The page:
The year ahead for Columbus City Schools will be a monumental one, according to the district's top official.
For starters, the district is staring at a projected $100 million shortfall each of the next two years from the state, which changed its funding-cap formula, leaving CCS -- and other districts -- at a disadvantage, said John Stanford, interim superintendent.
"It's too early for us to tell right now" how it's going to affect the district, he said. "We're going through that process as we speak."
The Columbus school board will have some semblance of the overall financial picture in April before it votes on the budget in June, Stanford said.
The next year also will see a major transition when the board will select a replacement for superintendent Dan Good, who retired Dec. 31.
Stanford, 55, an assistant superintendent in the district, is one of 19 people from throughout the United States who applied to succeed Good. A replacement is expected to be named by early February.
"It really is a time of transition," Stanford said. "We have had tremendous success under Dr. Good.
"One of the things I want to make sure during this interim period is we continue the momentum he has created."
Stanford said the district will take an "all-hands-on-deck" approach to the third-grade reading test, passage of which is mandatory for students who want to advance to the fourth grade.
Students will continue to be encouraged to read on school buses, and elementary schools have carved out 90 minutes of the day for reading and another 30 minutes for intervention for those who need it, Stanford said.
Meanwhile, reading "buddies" also visit individual schools to help youngsters with their assignments.
So far, 61.5 percent of CCS third-graders have met or exceeded requirements on the state-mandated test -- 7 percentage points ahead of where the district was the same time last year, Stanford said.
District officials also will continue to try to hold down the number of expulsions. Between 2016-17, expulsion hearings at the high school level were down 29 percent and down 34 percent districtwide, Stanford said.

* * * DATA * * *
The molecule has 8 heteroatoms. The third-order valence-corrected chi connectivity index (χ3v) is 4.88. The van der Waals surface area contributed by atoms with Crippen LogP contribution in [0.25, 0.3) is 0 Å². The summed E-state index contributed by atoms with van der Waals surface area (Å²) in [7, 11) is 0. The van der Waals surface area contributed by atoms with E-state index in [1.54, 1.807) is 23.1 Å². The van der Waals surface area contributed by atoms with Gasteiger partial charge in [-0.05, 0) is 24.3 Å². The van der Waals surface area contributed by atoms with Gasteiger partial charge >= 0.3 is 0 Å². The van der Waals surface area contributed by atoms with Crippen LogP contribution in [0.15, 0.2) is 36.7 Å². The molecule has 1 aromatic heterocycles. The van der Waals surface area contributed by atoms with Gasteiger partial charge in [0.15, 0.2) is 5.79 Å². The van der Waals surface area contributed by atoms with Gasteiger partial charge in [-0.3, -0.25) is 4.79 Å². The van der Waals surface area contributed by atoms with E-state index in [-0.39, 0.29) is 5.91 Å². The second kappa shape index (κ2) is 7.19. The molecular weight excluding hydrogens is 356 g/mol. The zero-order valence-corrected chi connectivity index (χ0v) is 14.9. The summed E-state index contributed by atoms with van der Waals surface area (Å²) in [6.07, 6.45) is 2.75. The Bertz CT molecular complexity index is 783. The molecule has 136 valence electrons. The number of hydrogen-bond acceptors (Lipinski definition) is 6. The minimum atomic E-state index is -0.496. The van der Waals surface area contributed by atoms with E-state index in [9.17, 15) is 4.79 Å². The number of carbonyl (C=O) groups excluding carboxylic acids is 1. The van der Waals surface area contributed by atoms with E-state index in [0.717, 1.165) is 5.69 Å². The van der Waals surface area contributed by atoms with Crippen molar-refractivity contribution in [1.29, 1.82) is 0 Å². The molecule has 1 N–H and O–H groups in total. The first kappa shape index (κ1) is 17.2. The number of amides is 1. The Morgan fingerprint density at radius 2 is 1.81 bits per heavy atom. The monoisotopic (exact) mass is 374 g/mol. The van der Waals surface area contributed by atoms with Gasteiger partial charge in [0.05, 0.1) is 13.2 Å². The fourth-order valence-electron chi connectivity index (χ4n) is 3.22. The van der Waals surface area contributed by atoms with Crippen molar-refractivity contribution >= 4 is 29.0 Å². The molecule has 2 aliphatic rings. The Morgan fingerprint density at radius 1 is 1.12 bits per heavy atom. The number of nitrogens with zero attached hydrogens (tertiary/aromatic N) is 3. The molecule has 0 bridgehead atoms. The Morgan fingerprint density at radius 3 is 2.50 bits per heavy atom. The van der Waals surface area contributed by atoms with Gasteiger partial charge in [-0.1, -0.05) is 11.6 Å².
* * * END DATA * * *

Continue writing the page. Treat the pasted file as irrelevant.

He said he remains behind the PBIS program -- positive behavior intervention and support -- a model that tries to use preventive measures to address discipline and social problems and learning needs.
"This is much more of a prevention-type model," he said, "and we've already seen some good success with the model."
For the second consecutive year, the district will hold "relationship week," a recognition of stronger community bonds within the school community and outside.
The event, to be held Feb. 5-9, will include activities such as special lunch invitations so students don't eat alone, and bringing in community partners who can offer support to students and families, said Scott Varner, district spokesman.
School board President Gary Baker II said the district will continue to make progress on spending money raised from Issue 57, an operating levy and bond issue passed in 2016.
It provides $125 million for school maintenance and $50 million for new teachers and staff.
"There's a lot going on," Baker said. "I'm very excited about finishing the school year out strong.
"I think it's going to be another great year for Columbus City Schools."